"The first test of whether the coalition government is likely to succeed where the previous government failed will come in this autumn's spending review. It is vital that cross-cutting issues like health inequalities are not overlooked in the scramble to deliver spending cuts on a department-by-department basis."

Michelle Mitchell, charity director at Age UK, said the big gap in life expectancy had to be tackled in the light of the government's intention to increase the age at which people can draw the state pension. "With a 13-year disparity in life expectancy between different areas of the country, it's shocking that primary care trusts are still failing to use simple and effective treatments to help tackle the problem.

"This report follows the government's announcement last week to raise the state pension age further and faster, which will hit those with a shorter life expectancy in the poorest areas of Britain hardest," she said. "In this context, tackling health inequalities is more urgent than ever and the government must set ambitious targets to close the yawning life expectancy divide."

Poor in UK dying 10 years earlier than rich,
despite years of government action,






Baker who won £9m on lottery

dies penniless, five years on

Keith Gough spent much of his winnings
on racehorses, fast cars
and an executive box at Aston Villa


The Guardian
Jenny Percival
Saturday 3 April 2010
This article appeared
on p9 of the Main section section
of the Guardian on Saturday 3 April 2010.
It was published on guardian.co.uk
at 01.32 BST on Saturday 3 April 2010.


A former baker who claimed that winning £9m on the lottery ruined his life, leaving him penniless, alone and alcoholic, has died of a suspected heart attack.

Keith Gough, 58, won the jackpot with his wife Louise in June 2005, but spent much of his winnings on racehorses, fast cars and an executive box at Aston Villa. He died at the Princess Royal hospital in Telford, Shropshire. It is believed he suffered a heart attack.

Two years after his win, Gough split from his wife of 25 years and began drinking heavily. He then reportedly checked into the Priory rehabilitation clinic in Birmingham for treatment.

He said he slept in the spare room of his nephew's house and spent most of his time indoors, only venturing out for long walks alone in the Shropshire countryside.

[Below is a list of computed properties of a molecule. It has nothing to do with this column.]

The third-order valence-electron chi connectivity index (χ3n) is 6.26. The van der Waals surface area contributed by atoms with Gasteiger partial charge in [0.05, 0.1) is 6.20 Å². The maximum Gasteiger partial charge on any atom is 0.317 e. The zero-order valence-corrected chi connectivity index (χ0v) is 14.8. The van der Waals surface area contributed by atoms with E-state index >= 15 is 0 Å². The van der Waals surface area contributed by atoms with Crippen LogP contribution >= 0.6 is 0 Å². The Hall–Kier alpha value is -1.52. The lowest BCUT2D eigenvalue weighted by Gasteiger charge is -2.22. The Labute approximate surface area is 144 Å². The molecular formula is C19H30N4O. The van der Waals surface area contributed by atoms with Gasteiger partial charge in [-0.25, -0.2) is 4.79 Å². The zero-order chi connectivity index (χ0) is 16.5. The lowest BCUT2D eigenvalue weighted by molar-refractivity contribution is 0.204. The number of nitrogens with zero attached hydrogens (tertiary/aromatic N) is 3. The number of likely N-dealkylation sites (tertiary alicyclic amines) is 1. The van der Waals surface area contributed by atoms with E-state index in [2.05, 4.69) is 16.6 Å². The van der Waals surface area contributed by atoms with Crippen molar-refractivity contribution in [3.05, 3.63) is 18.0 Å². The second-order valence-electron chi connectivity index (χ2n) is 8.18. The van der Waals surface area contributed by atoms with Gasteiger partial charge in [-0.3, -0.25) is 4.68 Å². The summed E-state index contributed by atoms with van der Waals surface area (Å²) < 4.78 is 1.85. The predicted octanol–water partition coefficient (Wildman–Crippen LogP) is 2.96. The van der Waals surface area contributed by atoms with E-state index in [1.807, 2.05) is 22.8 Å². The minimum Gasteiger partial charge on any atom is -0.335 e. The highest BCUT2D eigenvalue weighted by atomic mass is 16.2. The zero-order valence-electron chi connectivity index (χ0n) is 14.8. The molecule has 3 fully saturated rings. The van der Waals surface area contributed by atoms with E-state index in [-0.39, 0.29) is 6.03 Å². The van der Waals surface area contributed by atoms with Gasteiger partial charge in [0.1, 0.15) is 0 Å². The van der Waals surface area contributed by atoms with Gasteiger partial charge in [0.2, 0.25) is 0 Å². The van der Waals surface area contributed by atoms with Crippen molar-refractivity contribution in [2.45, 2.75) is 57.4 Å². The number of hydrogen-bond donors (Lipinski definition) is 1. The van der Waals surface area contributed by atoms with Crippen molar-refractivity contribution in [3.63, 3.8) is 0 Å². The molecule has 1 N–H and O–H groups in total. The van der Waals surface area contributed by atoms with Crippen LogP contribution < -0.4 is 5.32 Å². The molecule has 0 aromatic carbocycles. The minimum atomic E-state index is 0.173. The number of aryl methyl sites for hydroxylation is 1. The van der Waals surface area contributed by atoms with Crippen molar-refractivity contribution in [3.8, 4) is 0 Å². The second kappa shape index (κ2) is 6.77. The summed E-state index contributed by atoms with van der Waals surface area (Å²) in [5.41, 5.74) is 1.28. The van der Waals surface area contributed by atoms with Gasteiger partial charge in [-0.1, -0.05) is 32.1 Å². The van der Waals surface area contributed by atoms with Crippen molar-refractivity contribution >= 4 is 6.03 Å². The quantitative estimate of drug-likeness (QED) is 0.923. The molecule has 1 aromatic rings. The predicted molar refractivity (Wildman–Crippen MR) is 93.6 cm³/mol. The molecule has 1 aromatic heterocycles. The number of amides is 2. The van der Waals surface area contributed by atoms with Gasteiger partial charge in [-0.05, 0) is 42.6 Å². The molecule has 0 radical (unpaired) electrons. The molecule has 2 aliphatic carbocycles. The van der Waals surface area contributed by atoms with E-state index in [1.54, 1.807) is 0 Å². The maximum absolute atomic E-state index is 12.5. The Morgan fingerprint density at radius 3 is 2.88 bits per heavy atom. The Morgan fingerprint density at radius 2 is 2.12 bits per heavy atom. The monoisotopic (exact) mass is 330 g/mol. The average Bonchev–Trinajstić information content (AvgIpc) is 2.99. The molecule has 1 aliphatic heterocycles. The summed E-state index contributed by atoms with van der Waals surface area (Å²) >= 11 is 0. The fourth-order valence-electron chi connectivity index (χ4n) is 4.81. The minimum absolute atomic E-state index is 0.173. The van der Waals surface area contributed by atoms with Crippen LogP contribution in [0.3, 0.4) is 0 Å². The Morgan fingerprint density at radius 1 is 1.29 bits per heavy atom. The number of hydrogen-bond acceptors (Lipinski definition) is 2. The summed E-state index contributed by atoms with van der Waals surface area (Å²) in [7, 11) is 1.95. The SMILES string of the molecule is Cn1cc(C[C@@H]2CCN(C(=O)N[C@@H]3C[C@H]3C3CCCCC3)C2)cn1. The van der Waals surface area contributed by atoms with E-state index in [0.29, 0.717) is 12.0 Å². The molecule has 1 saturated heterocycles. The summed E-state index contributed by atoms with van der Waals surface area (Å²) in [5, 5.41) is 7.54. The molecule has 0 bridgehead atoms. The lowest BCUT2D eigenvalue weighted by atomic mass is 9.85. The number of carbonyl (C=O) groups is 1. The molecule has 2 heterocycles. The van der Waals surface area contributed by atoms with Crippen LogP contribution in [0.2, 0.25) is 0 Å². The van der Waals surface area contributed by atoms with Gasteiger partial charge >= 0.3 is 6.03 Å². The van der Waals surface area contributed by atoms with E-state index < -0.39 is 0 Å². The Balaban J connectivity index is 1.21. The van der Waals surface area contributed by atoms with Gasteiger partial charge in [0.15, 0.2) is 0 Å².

"My life was brilliant. But the lottery has ruined everything. What's the point of having money when it sends you to bed crying?" he told the News of the World last year. "Now when I see someone going in to a newsagent I advise them not to buy a lottery ticket."

According to the paper the win made him a target for conmen, one of whom cheated him out of £700,000.

Gough, who lived in Brignorth, Shropshire, at the time of his win, said he and his wife, a secretary, had been very much in love and looking forward to retirement.

John Homer, who owns a newsagents in Broseley, Shropshire, said yesterday that he still remembered when "Goughie" bought his winning ticket. Homer, 65, said: "It was a Wednesday and a rollover from the previous Saturday. It all went downhill from there. He and his wife split. He did have a drink problem and it got progressively worse."

He added: "It's very sad because it should have made him a very happy man, but he didn't get the best out of it. You never expected any sorrow or problems, but he must have had some, although he never spoke about them to me."

Gough, who was driving a T-registered Skoda at the time of the win, said at the time he had to "pinch himself". "I have never had any dreams come true before and now I suppose I don't have to have any dreams."

Baker who won £9m on lottery dies penniless, five years on,






Unequal Britain:

richest 10% are now 100 times better off

than the poorest

• 1980s income gap still not plugged, say analysts
• Brown says equality panel report a 'sobering' read
• Datablog: get the numbers behind this story


Wednesday 27 January 2010